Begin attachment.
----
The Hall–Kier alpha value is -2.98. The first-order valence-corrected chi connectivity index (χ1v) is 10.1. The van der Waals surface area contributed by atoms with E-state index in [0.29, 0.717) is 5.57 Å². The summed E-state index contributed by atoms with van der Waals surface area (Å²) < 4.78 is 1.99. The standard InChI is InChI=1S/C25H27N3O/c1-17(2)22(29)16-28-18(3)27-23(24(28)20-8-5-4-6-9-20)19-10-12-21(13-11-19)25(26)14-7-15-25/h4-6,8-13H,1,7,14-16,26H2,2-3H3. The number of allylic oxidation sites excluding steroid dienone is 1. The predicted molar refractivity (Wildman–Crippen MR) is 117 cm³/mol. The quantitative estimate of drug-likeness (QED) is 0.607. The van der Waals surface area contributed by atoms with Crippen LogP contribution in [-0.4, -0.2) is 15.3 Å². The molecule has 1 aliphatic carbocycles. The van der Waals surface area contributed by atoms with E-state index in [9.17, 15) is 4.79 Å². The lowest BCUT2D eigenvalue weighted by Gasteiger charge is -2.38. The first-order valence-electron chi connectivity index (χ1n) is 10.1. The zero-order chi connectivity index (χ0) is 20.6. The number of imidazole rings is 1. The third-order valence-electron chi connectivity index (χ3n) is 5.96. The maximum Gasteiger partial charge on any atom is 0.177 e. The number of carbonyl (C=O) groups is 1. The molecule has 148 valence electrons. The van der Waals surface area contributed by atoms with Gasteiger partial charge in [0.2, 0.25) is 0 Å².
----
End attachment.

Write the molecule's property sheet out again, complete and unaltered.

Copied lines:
The Hall–Kier alpha value is -2.98. The first-order valence-corrected chi connectivity index (χ1v) is 10.1. The van der Waals surface area contributed by atoms with E-state index in [0.29, 0.717) is 5.57 Å². The summed E-state index contributed by atoms with van der Waals surface area (Å²) < 4.78 is 1.99. The standard InChI is InChI=1S/C25H27N3O/c1-17(2)22(29)16-28-18(3)27-23(24(28)20-8-5-4-6-9-20)19-10-12-21(13-11-19)25(26)14-7-15-25/h4-6,8-13H,1,7,14-16,26H2,2-3H3. The number of allylic oxidation sites excluding steroid dienone is 1. The predicted molar refractivity (Wildman–Crippen MR) is 117 cm³/mol. The quantitative estimate of drug-likeness (QED) is 0.607. The van der Waals surface area contributed by atoms with Crippen LogP contribution in [-0.4, -0.2) is 15.3 Å². The molecule has 1 aliphatic carbocycles. The van der Waals surface area contributed by atoms with E-state index in [9.17, 15) is 4.79 Å². The lowest BCUT2D eigenvalue weighted by Gasteiger charge is -2.38. The first-order valence-electron chi connectivity index (χ1n) is 10.1. The zero-order chi connectivity index (χ0) is 20.6. The number of imidazole rings is 1. The third-order valence-electron chi connectivity index (χ3n) is 5.96. The maximum Gasteiger partial charge on any atom is 0.177 e. The number of carbonyl (C=O) groups is 1. The molecule has 148 valence electrons. The van der Waals surface area contributed by atoms with Gasteiger partial charge in [0.2, 0.25) is 0 Å².